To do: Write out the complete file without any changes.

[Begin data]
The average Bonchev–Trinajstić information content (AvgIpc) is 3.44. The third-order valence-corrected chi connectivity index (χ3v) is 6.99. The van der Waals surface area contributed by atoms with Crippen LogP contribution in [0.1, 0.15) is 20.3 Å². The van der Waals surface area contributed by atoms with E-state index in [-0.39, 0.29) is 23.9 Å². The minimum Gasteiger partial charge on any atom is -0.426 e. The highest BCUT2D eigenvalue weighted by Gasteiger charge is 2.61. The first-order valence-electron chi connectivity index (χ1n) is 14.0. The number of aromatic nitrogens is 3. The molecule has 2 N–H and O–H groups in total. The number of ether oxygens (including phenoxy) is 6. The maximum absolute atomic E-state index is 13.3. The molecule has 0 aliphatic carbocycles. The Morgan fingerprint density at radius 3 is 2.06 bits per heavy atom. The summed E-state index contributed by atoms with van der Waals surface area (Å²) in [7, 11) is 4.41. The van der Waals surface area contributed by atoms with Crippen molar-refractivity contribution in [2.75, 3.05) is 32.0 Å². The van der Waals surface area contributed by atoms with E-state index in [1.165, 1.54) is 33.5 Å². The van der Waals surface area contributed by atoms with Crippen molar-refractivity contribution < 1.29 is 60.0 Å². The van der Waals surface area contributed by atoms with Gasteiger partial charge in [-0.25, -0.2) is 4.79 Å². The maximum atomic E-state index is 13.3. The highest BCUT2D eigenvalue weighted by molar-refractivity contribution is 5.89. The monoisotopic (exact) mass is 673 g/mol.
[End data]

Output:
The average Bonchev–Trinajstić information content (AvgIpc) is 3.44. The third-order valence-corrected chi connectivity index (χ3v) is 6.99. The van der Waals surface area contributed by atoms with Crippen LogP contribution in [0.1, 0.15) is 20.3 Å². The van der Waals surface area contributed by atoms with E-state index in [-0.39, 0.29) is 23.9 Å². The minimum Gasteiger partial charge on any atom is -0.426 e. The highest BCUT2D eigenvalue weighted by Gasteiger charge is 2.61. The first-order valence-electron chi connectivity index (χ1n) is 14.0. The number of aromatic nitrogens is 3. The molecule has 2 N–H and O–H groups in total. The number of ether oxygens (including phenoxy) is 6. The maximum absolute atomic E-state index is 13.3. The molecule has 0 aliphatic carbocycles. The Morgan fingerprint density at radius 3 is 2.06 bits per heavy atom. The summed E-state index contributed by atoms with van der Waals surface area (Å²) in [7, 11) is 4.41. The van der Waals surface area contributed by atoms with Crippen molar-refractivity contribution in [2.75, 3.05) is 32.0 Å². The van der Waals surface area contributed by atoms with E-state index in [1.165, 1.54) is 33.5 Å². The van der Waals surface area contributed by atoms with Crippen molar-refractivity contribution < 1.29 is 60.0 Å². The van der Waals surface area contributed by atoms with Gasteiger partial charge in [-0.25, -0.2) is 4.79 Å². The maximum atomic E-state index is 13.3. The highest BCUT2D eigenvalue weighted by molar-refractivity contribution is 5.89. The monoisotopic (exact) mass is 673 g/mol.